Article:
The Center for Podiatric Care and Sports Medicine

NFL News: Is Dez Bryant’s Jones Fracture Prognosis Too Optimistic?

Posted by on Wednesday, October 21st, 2015


The Dallas Cowboys may have won in their match-up against the NY Giants on September 13th, but it’s come at a steep cost. All-Pro wide receiver Dez Bryant fractured the fifth metatarsal–the bone leading to the pinky toe–on his right foot, which necessitates surgical repair.

Averaging 91 receptions, 1,311 yards, and 13 touchdowns a season, the team will undoubtedly miss his presence on the field. The 26-year-old just signed a five-year deal worth more than $70 million, according to Forbes, which he “more than deserved” as “one of the best receivers in the NFL, if not the best.”1

Initial reports speculate that Dez Bryant will return in “4-6 weeks,” but this prognosis is a bit optimistic, say our board-certified podiatrists in NYC.2

dez bryant foot
Dez Bryant is a durable and optimistic player, arguably the best receiver in the league right now, but will a Jones fracture set him back this season? Image Source:

What Happened to Dez Bryant?

Bryant exited the game in the first half of the game with dehydration, but quickly bounced back. According to Dallas News, he “appeared to suffer the injury in the first minute of the fourth quarter after picking up a five-yard reception on a crossing pattern.”

There are typically three ways a metatarsal fracture occurs.3 With an avulsion fracture at the base of the metatarsal, a sudden pulling of the peroneal brevis tendon or ligament from the end of the metatarsal causes the break. There is usually very little displacement in that case. With a Jones fracture at the metaphyseal-diaphyseal junction further down the metatarsal, stress from a lifted heel and a planted forefoot causes the fracture. Typically, athletes have an undiagnosed stress fracture that progresses to a complete fracture in this case. With a spiral or oblique shaft fracture close to the fifth toe, direct trauma or mechanical stress on the bone causes displacement, fracture, and instability.

Dez Bryant reportedly suffered a Jones fracture, which is very common among pro athletes.4 Bryant has proven to be a very durable player–this will be his first absence since week two of the 2011 season–but even the most resilient players have trouble with the dreaded Jones fracture.

Why Is a 6-Week Recovery Too Optimistic for a Jones Fracture?

As Dr. T.O. Souryal, president of the NBA Team Physicians Association, once pointed out: “The fifth [metatarsal] is very unique and it’s unique because there are tendons that attach there that are constantly pulling in the opposite direction that you want the healing to take place. None of the other metatarsal bones have that stress on them. Because of the mechanics, because of the blood supply, there is that little shadow of uncertainty.”5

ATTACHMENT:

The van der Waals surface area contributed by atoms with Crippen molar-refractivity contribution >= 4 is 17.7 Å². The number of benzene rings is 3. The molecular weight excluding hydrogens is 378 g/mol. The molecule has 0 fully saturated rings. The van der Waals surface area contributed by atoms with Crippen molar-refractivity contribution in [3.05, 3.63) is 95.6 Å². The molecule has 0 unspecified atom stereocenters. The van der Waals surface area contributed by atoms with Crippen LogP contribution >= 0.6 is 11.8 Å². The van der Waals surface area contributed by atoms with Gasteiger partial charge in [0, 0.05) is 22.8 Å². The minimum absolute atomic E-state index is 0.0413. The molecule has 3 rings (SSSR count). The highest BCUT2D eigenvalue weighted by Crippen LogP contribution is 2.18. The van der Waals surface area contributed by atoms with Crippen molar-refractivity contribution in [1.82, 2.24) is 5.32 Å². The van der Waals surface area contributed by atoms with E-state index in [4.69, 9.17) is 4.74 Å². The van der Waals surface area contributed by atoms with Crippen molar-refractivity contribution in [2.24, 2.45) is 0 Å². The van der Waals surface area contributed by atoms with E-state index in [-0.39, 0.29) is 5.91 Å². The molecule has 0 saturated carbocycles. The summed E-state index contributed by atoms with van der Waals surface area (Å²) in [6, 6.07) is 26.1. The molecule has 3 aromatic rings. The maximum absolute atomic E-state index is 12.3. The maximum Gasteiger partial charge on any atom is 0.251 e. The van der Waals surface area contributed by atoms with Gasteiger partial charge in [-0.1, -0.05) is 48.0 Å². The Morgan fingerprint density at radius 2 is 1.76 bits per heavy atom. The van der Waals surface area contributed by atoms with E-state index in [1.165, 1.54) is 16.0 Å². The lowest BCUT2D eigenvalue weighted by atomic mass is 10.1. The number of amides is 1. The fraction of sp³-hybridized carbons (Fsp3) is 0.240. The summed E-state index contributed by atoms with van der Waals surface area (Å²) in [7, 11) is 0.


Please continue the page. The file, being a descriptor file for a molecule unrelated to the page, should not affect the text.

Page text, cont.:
In about 89% of cases, Jones fractures do heal uneventfully after surgery involving screw and plate placement.6 Healing could take place in as little as four or five weeks, but sometimes it takes three or four months. There is really no way to tell how long recovery will take in the early stages of injury. Bone healing is no guarantee with a Jones fracture either; re-injury can easily occur, as we saw with NBA player Kevin Durant who was dogged with foot issues spanning multiple seasons. Most recently, his treatment required another surgery with a controversial bone graft.

Jones Fractures in the NFL

There are countless examples in the NFL of players whose Jones fractures were much worse than they initially seemed. Cowboys’ DeMarcus Lawrence suffered a similar injury last season and sat out for seven weeks. NFL receiver Donte Stallworth, who suffered a similar injury, predicts an 8-week recovery timetable.7 Receiver Michael Crabtree, now with the Oakland Raiders, was out for more than 10 weeks.8 Former Giants receiver Hakeem Nicks was out for 13 weeks.9 Rookie receiver DaVante Parker missed almost three months of play with the Miami Dolphins after undergoing surgery to correct a hardware issue he had from a fifth metatarsal fracture sustained in college. Atlanta Falcons receiver Julio Jones suffered left foot fractures, on and off again, for three years.

Dez Bryant underwent successful surgery on September 14th, a day earlier than initially reported. He was spotted in a black boot and said he “can’t wait to be back” and expects to heal in four weeks. He’s a tenacious player eager to get back to full strength again, as are most pro-level competitors, but we hope he’ll consider his long-term health and exercise some caution. As reminds us, this isn’t Bryant’s first foot and ankle surgery.10 “During his rookie campaign, Bryant fractured his right fibula and a surgical plate was inserted to stabilize the area,” they report, adding: “Ensuring no extra stress is placed on that area will be key to avoiding any potential cascade injury.” Furthermore, once the bone heals, he’ll need some time to condition and return to peak performance again.

Do You Have a Broken Foot in NYC?

The Center for Podiatric Care and Sports Medicine in Manhattan and Westchester specializes in foot fracture diagnosis, repair, and rehabilitation. We work with amateur and pro athletes to get players back to the game as quickly and efficiently as possible, using the latest surgical techniques and therapies. Contact us for immediate care.




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If you have any foot problems or pain, contact The Center for Podiatric Care and Sports MedicineDr. Josef J. GeldwertDr. Katherine Lai, Dr. Ryan Minara and Dr. Mariola Rivera have helped thousands of people get back on their feet. Unfortunately, we cannot give diagnoses or treatment advice online. Please make an appointment to see us if you live in the NY metropolitan area or seek out a podiatrist in your area.